Swimming in Plastic

by Cindy Ann Bowers


That’s me, Cindy Ann Bowers, in the photo, with a balloon I fished out of the Chesapeake Bay. I hate balloons. I really hate when I find them floating in the water. To me, they’re a particularly noxious example of a single-use plastic item. Mention “single-use plastic” and most people think of shopping bags. Single-use plastics are so much more than shopping bags and beverage containers. They’re everywhere.


Single-use plastic has become one of mankind’s most enduring and harmful legacies. Plastic is filling our waterways, our oceans, and even our bodies. I’ve encountered plastic pollution floating in the water, on the beaches of the Atlantic seaboard, and in the Bahamas. One beach we visited on Black Point Island was so covered in the remains of beverage containers, detergent bottles, toys, and the many unidentifiable small parts of plastic things that the sand was barely visible. Seeing a beach full of plastic debris really brought home the enormity of this problem and made me re-think all the ways I use plastic.


While certainly useful for medical equipment to save lives, for example, most single-use plastic items aren’t really necessary. When I returned from the Bahamas, I started looking at every plastic product or container we used to see if I could use an alternative product or stop using that product altogether. We were able to cut back significantly on our consumption of plastic. We now use bamboo toothbrushes and dental floss, dry sheets of laundry detergent, bars of soap, lots of reusable bags, and food containers. There are also many things we just don’t buy, so we can avoid generating additional plastic trash; holiday decorations are one thing we’re living happily without.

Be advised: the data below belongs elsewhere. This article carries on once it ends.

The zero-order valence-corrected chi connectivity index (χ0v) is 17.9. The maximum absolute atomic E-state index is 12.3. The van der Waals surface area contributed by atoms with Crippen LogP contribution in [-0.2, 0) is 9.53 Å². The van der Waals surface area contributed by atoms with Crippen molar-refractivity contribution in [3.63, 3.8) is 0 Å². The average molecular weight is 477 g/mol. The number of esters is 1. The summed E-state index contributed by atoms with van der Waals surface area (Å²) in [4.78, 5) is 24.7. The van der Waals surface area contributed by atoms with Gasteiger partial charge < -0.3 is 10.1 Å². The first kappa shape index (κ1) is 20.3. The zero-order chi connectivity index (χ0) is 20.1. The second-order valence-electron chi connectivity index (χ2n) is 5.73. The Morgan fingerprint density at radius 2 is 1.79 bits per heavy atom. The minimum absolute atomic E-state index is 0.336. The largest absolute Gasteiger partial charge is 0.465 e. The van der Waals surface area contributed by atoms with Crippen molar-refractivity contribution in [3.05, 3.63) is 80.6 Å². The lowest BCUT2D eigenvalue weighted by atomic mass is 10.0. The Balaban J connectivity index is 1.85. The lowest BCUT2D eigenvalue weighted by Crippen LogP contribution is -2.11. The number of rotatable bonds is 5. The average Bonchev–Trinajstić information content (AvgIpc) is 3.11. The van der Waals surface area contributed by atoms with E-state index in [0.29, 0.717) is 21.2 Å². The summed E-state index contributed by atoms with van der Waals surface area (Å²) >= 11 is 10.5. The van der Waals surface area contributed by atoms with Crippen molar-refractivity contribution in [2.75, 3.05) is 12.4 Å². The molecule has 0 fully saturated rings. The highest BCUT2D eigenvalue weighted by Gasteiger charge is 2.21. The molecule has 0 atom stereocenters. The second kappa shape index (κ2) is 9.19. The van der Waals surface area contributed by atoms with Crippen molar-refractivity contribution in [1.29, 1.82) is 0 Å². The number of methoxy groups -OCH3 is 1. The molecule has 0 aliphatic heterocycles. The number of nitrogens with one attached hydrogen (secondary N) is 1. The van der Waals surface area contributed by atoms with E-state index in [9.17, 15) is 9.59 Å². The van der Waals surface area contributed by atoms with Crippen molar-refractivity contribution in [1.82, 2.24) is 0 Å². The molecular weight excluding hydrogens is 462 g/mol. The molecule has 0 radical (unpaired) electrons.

However, cutting back on household use of plastic isn’t going to make much of a dent in the mountains of non-biodegrade trash. We also need to work with businesses to demand alternative containers and products. Here in WNC, Plastic-Free Hendo <https://www.plasticfreehendo.com/> is working to educate businesses and consumers on plastic reduction.


We can all take action to reduce plastic pollution. What can you do? (Please, at least don’t buy any more balloons…)


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